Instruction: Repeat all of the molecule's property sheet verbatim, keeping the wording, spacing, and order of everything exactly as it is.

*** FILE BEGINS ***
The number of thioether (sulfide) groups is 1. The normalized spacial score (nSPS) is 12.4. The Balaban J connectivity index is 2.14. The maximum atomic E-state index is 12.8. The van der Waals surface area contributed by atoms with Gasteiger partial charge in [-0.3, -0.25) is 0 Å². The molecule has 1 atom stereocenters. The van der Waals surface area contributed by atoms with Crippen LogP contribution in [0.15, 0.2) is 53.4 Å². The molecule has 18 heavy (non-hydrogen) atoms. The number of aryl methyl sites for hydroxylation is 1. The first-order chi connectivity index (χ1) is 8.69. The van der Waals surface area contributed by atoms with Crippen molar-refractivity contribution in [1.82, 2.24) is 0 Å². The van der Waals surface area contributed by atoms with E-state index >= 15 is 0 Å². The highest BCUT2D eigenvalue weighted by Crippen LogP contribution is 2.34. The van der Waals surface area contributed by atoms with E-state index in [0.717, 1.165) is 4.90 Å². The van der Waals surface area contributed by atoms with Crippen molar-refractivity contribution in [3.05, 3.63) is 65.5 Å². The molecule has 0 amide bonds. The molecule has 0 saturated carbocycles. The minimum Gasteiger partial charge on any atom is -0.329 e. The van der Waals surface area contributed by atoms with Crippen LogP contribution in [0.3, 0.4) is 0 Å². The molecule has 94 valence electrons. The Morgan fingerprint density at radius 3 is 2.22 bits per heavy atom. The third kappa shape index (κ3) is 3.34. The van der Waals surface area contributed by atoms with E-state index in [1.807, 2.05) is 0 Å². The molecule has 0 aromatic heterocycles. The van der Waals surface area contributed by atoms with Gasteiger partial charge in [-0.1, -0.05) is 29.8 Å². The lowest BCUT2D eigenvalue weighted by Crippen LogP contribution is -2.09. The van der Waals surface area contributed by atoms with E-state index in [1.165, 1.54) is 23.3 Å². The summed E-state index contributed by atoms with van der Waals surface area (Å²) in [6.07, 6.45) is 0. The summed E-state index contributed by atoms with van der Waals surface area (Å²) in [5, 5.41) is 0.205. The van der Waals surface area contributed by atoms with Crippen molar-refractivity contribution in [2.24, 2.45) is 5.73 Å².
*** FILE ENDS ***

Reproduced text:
The number of thioether (sulfide) groups is 1. The normalized spacial score (nSPS) is 12.4. The Balaban J connectivity index is 2.14. The maximum atomic E-state index is 12.8. The van der Waals surface area contributed by atoms with Gasteiger partial charge in [-0.3, -0.25) is 0 Å². The molecule has 1 atom stereocenters. The van der Waals surface area contributed by atoms with Crippen LogP contribution in [0.15, 0.2) is 53.4 Å². The molecule has 18 heavy (non-hydrogen) atoms. The number of aryl methyl sites for hydroxylation is 1. The first-order chi connectivity index (χ1) is 8.69. The van der Waals surface area contributed by atoms with Crippen molar-refractivity contribution in [1.82, 2.24) is 0 Å². The van der Waals surface area contributed by atoms with E-state index >= 15 is 0 Å². The highest BCUT2D eigenvalue weighted by Crippen LogP contribution is 2.34. The van der Waals surface area contributed by atoms with E-state index in [0.717, 1.165) is 4.90 Å². The van der Waals surface area contributed by atoms with Crippen molar-refractivity contribution in [3.05, 3.63) is 65.5 Å². The molecule has 0 amide bonds. The molecule has 0 saturated carbocycles. The minimum Gasteiger partial charge on any atom is -0.329 e. The van der Waals surface area contributed by atoms with Crippen LogP contribution in [0.3, 0.4) is 0 Å². The molecule has 94 valence electrons. The Morgan fingerprint density at radius 3 is 2.22 bits per heavy atom. The third kappa shape index (κ3) is 3.34. The van der Waals surface area contributed by atoms with E-state index in [1.807, 2.05) is 0 Å². The molecule has 0 aromatic heterocycles. The van der Waals surface area contributed by atoms with Gasteiger partial charge in [-0.1, -0.05) is 29.8 Å². The lowest BCUT2D eigenvalue weighted by Crippen LogP contribution is -2.09. The van der Waals surface area contributed by atoms with E-state index in [1.165, 1.54) is 23.3 Å². The summed E-state index contributed by atoms with van der Waals surface area (Å²) in [6.07, 6.45) is 0. The summed E-state index contributed by atoms with van der Waals surface area (Å²) in [5, 5.41) is 0.205. The van der Waals surface area contributed by atoms with Crippen molar-refractivity contribution in [2.24, 2.45) is 5.73 Å².